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Hazardous Waste

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Standards

State Standards

There are twenty-eight OSHA-approved State Plans, operating state-wide occupational safety and health programs. State Plans are required to have standards and enforcement programs that are at least as effective as OSHA's and may have different or more stringent requirements.

This section highlights OSHA standards, preambles to final rules (background to final rules), Federal Register notices (rules, proposed rules, and notices), directives (instruction to OSHA staff), model training programs, and other federal and national consensus standards related to hazardous waste.

OSHA

General Industry (29 CFR 1910)

Construction Industry (29 CFR 1926)

  • 1926 Subpart D, Occupational health and environmental controls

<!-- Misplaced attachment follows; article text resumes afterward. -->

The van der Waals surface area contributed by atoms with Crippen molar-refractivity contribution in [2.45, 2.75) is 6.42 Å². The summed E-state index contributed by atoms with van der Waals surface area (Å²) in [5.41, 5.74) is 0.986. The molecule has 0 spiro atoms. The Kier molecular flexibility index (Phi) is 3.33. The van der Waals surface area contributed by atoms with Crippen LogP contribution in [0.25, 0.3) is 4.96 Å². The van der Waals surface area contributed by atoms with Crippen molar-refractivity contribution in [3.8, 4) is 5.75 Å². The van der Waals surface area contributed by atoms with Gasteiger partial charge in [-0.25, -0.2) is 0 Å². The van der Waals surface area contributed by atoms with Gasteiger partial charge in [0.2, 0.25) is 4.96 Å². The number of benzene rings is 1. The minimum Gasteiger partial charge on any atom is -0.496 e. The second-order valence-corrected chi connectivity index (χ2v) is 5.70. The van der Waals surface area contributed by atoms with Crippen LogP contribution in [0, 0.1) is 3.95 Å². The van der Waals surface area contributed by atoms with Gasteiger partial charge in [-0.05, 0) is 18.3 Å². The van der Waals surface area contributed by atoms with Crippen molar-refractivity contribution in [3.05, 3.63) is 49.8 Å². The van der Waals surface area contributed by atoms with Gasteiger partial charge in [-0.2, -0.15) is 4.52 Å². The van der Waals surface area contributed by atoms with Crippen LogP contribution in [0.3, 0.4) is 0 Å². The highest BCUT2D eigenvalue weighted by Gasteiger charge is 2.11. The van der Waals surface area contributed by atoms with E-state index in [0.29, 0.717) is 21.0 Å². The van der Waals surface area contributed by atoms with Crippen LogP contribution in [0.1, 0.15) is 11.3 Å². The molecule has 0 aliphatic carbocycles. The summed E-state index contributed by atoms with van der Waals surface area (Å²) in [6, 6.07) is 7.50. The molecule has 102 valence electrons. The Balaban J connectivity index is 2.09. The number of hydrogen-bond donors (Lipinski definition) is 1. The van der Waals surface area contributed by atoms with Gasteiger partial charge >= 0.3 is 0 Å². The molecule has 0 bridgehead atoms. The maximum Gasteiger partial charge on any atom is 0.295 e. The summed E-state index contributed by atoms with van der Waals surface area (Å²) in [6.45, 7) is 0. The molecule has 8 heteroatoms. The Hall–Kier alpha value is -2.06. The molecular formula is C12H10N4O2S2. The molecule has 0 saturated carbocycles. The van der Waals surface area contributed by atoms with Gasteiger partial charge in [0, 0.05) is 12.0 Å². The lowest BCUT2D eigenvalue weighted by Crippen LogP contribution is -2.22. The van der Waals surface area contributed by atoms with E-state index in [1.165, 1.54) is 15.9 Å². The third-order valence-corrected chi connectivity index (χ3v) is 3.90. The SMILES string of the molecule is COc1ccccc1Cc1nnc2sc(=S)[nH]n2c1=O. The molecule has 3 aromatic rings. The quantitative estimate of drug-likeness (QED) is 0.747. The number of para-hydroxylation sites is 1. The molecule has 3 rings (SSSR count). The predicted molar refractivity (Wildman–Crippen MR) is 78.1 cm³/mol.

• 1926.65, Hazardous waste operations and emergency response
      • Appendix A, Personal protective equipment test methods
      • Appendix B, General description and discussion of the levels of protection and protective gear
      • Appendix C, Compliance guidelines
      • Appendix D, References
      • Appendix E, Training curriculum guidelines (Non-mandatory)

Preambles to Final Rules

Federal Register Notices

Directives

Model Training Programs

Other Federal

Note: These are NOT OSHA regulations. However, they do provide guidance from their originating organizations related to worker protection.

Environmental Protection Agency (EPA)

National Consensus

Note: These are NOT OSHA regulations. However, they do provide guidance from their originating organizations related to worker protection.

American Society for Testing and Materials (ASTM)

  • D6235 - 04, Standard Practice for Expedited Site Characterization of Vadose Zone and Ground Water Contamination at Hazardous Waste Contaminated Sites.
  • D6498 - 99(2007), Standard Guide for Household Hazardous Waste Training Outline for Household Hazardous Waste Collection Operations. (2007).

State Standards

There are twenty-eight OSHA-approved State Plans, operating state-wide occupational safety and health programs. State Plans are required to have standards and enforcement programs that are at least as effective as OSHA's and may have different or more stringent requirements.

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